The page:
Hooked:The Story-Worthy Goal


   

By Les Edgerton

In chapter 3 Les said something that caught my attention in one of those stop, reread, feel the lightbulb go on over your forehead, and think how amazing this revelation is ways. The ongoing dialogue of this chapter is the protagonist’s story-worthy goal. The line that stopped me is, “Your protagonist’s story-worthy goal is probably very close to a goal you want to achieve for yourself”(65-66). My first thought was about my YA protagonist, Ginny, and how she is searching for her identity. Who is she really? Where does she fit in? Her parents told her she’s adopted, but she discovers she’s genetically engineered. Think puberty is rough, try that one on for size.

    My second thought was the one that turned the pause into a full on stop. One of the purposes of my excursion into an MFA program was to find my “identity” as a writer. I’d begun writing as a playwright and director. I’d branched from that to novel-writing which, in hind sight, was a horrid leap. The MFA program sent me back to the short story genre which was good for me in a host of ways.

  Still, who was I? When I sat down to write adult novels, they were nearly always mysteries or thrillers. The books I’ve always loved to read. However, every time I sat down to write for young people, this weirdo came out. I have no idea where she came from, but she was all over the place. A paranormal here, a sci/fi there, a horror story on the side, a sweet coming of age story as a chaser. What the heck was that about?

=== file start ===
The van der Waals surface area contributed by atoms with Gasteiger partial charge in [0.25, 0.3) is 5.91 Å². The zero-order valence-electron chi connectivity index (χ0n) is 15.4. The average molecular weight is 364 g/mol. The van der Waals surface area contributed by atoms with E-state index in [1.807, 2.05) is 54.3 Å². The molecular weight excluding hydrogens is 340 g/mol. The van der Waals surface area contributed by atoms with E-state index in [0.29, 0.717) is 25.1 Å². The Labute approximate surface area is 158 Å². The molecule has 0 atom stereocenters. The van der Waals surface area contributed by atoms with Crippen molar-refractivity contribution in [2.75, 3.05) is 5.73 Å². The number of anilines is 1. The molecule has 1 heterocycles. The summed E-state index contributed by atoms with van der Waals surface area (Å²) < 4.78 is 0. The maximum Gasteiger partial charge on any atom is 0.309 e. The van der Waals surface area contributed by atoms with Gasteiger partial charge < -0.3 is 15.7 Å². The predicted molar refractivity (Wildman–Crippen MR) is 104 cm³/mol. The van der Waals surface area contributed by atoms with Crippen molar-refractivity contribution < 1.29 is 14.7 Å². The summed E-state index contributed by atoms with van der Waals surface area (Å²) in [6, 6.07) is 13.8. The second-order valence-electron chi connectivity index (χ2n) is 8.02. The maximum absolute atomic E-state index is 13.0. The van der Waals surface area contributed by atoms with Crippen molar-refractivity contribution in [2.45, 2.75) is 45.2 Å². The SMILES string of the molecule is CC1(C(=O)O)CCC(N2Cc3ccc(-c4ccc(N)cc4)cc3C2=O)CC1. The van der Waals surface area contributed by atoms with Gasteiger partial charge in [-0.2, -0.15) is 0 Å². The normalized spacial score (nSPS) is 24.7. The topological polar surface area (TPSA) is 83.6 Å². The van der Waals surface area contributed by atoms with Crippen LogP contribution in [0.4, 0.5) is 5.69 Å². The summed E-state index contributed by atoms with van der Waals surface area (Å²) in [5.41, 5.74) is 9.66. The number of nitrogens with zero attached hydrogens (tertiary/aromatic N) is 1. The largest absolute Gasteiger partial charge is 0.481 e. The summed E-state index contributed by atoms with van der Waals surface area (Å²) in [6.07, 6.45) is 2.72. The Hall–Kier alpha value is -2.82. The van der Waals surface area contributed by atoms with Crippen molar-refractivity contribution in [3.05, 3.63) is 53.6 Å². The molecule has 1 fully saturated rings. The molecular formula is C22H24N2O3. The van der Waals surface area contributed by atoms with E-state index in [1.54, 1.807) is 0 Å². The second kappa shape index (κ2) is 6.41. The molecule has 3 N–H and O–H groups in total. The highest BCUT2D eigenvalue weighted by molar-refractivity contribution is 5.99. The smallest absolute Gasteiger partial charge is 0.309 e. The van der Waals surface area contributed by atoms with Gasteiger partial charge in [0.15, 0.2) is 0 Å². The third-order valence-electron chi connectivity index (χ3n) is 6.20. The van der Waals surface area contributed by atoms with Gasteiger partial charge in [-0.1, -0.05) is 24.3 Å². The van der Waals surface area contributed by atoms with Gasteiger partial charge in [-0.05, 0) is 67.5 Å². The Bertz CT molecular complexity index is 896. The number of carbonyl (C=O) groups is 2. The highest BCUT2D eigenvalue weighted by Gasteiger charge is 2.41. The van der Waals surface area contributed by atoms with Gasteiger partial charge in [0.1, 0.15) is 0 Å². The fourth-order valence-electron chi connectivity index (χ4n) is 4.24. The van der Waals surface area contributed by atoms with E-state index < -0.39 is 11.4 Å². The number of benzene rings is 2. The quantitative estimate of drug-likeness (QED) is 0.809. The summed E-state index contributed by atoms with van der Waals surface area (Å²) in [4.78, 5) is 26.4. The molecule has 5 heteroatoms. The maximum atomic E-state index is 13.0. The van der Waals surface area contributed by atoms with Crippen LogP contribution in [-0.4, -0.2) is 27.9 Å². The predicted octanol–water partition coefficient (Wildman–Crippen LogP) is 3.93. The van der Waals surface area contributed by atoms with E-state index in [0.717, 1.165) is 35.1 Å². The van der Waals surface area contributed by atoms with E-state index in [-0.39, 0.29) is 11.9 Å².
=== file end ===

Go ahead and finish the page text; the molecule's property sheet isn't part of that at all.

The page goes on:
Here’s where what Les said caused the hair on my arms to raise. The first YA thing I wrote was the sci/fi novel with Ginny which is at its heart the story of a girl who has lost her center. Through no fault of her own, she no longer knows who she is. I relate. Now I know why this book means so much to me. I understand why no matter how much rejection I face, I can’t let go of this story. I’m not Ginny, but her story touches at the heart of all of us who at some point in our lives question who we are. Sometimes it’s in puberty, sometimes it’s in midlife, sometimes it’s in the golden years, sometimes it’s as we exit life; but questioning who we are is as human as we are.

    As you write your WIP, do you think about your character’s story-worthy goal? Have you ever thought of how it might reflect your own goal? I’d like to hear your thoughts.

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